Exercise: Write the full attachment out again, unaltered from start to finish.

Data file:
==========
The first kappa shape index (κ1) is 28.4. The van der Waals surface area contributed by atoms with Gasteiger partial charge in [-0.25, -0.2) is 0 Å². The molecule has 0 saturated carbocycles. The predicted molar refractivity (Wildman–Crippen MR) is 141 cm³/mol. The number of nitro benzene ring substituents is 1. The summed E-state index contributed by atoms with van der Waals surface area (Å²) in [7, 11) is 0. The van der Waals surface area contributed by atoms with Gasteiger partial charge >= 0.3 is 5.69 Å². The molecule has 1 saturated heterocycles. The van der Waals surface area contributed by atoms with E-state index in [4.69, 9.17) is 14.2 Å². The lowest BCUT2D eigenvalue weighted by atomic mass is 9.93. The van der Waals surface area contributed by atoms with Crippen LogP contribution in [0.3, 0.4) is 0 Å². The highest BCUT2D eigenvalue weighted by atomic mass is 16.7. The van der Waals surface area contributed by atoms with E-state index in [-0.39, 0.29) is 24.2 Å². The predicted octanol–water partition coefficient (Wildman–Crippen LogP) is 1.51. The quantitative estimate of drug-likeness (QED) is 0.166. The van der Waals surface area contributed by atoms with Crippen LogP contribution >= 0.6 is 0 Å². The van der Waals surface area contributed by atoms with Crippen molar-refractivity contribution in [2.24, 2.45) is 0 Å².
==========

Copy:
The first kappa shape index (κ1) is 28.4. The van der Waals surface area contributed by atoms with Gasteiger partial charge in [-0.25, -0.2) is 0 Å². The molecule has 0 saturated carbocycles. The predicted molar refractivity (Wildman–Crippen MR) is 141 cm³/mol. The number of nitro benzene ring substituents is 1. The summed E-state index contributed by atoms with van der Waals surface area (Å²) in [7, 11) is 0. The van der Waals surface area contributed by atoms with Gasteiger partial charge >= 0.3 is 5.69 Å². The molecule has 1 saturated heterocycles. The van der Waals surface area contributed by atoms with E-state index in [4.69, 9.17) is 14.2 Å². The lowest BCUT2D eigenvalue weighted by atomic mass is 9.93. The van der Waals surface area contributed by atoms with Crippen LogP contribution in [0.3, 0.4) is 0 Å². The highest BCUT2D eigenvalue weighted by atomic mass is 16.7. The van der Waals surface area contributed by atoms with E-state index in [-0.39, 0.29) is 24.2 Å². The predicted octanol–water partition coefficient (Wildman–Crippen LogP) is 1.51. The quantitative estimate of drug-likeness (QED) is 0.166. The van der Waals surface area contributed by atoms with Crippen LogP contribution >= 0.6 is 0 Å². The van der Waals surface area contributed by atoms with Crippen molar-refractivity contribution in [2.24, 2.45) is 0 Å².